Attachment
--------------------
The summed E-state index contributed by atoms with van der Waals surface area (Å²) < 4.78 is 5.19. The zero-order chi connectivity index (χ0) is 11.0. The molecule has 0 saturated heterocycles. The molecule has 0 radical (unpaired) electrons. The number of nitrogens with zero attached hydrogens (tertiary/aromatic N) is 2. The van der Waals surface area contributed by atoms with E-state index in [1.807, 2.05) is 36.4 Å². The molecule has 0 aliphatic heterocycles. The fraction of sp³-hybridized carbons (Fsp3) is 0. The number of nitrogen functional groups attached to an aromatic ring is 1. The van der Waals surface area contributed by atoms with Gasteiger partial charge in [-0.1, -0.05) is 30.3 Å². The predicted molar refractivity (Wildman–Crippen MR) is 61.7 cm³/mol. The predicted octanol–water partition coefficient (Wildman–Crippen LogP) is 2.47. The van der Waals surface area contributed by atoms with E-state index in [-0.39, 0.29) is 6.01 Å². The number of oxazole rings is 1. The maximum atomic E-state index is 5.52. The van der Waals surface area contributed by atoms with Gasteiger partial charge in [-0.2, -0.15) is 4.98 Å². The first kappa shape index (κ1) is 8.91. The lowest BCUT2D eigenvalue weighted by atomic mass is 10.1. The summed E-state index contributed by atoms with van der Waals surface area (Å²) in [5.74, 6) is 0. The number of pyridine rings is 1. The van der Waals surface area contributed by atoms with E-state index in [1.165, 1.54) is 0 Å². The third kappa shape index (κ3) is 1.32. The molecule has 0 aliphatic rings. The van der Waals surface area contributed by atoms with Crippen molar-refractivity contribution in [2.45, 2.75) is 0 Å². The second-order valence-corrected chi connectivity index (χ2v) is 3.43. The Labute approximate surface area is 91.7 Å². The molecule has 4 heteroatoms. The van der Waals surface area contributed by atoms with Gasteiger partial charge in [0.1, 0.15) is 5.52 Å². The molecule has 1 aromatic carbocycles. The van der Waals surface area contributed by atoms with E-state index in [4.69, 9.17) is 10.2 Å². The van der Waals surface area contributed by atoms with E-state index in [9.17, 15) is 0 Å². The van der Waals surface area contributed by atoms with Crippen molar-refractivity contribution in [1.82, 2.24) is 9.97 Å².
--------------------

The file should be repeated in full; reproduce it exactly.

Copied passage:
The summed E-state index contributed by atoms with van der Waals surface area (Å²) < 4.78 is 5.19. The zero-order chi connectivity index (χ0) is 11.0. The molecule has 0 saturated heterocycles. The molecule has 0 radical (unpaired) electrons. The number of nitrogens with zero attached hydrogens (tertiary/aromatic N) is 2. The van der Waals surface area contributed by atoms with E-state index in [1.807, 2.05) is 36.4 Å². The molecule has 0 aliphatic heterocycles. The fraction of sp³-hybridized carbons (Fsp3) is 0. The number of nitrogen functional groups attached to an aromatic ring is 1. The van der Waals surface area contributed by atoms with Gasteiger partial charge in [-0.1, -0.05) is 30.3 Å². The predicted molar refractivity (Wildman–Crippen MR) is 61.7 cm³/mol. The predicted octanol–water partition coefficient (Wildman–Crippen LogP) is 2.47. The van der Waals surface area contributed by atoms with E-state index in [-0.39, 0.29) is 6.01 Å². The number of oxazole rings is 1. The maximum atomic E-state index is 5.52. The van der Waals surface area contributed by atoms with Gasteiger partial charge in [-0.2, -0.15) is 4.98 Å². The first kappa shape index (κ1) is 8.91. The lowest BCUT2D eigenvalue weighted by atomic mass is 10.1. The summed E-state index contributed by atoms with van der Waals surface area (Å²) in [5.74, 6) is 0. The number of pyridine rings is 1. The van der Waals surface area contributed by atoms with E-state index in [1.165, 1.54) is 0 Å². The third kappa shape index (κ3) is 1.32. The molecule has 0 aliphatic rings. The van der Waals surface area contributed by atoms with Crippen molar-refractivity contribution in [2.45, 2.75) is 0 Å². The second-order valence-corrected chi connectivity index (χ2v) is 3.43. The Labute approximate surface area is 91.7 Å². The molecule has 4 heteroatoms. The van der Waals surface area contributed by atoms with Gasteiger partial charge in [0.1, 0.15) is 5.52 Å². The molecule has 1 aromatic carbocycles. The van der Waals surface area contributed by atoms with E-state index in [4.69, 9.17) is 10.2 Å². The van der Waals surface area contributed by atoms with E-state index in [9.17, 15) is 0 Å². The van der Waals surface area contributed by atoms with Crippen molar-refractivity contribution in [1.82, 2.24) is 9.97 Å².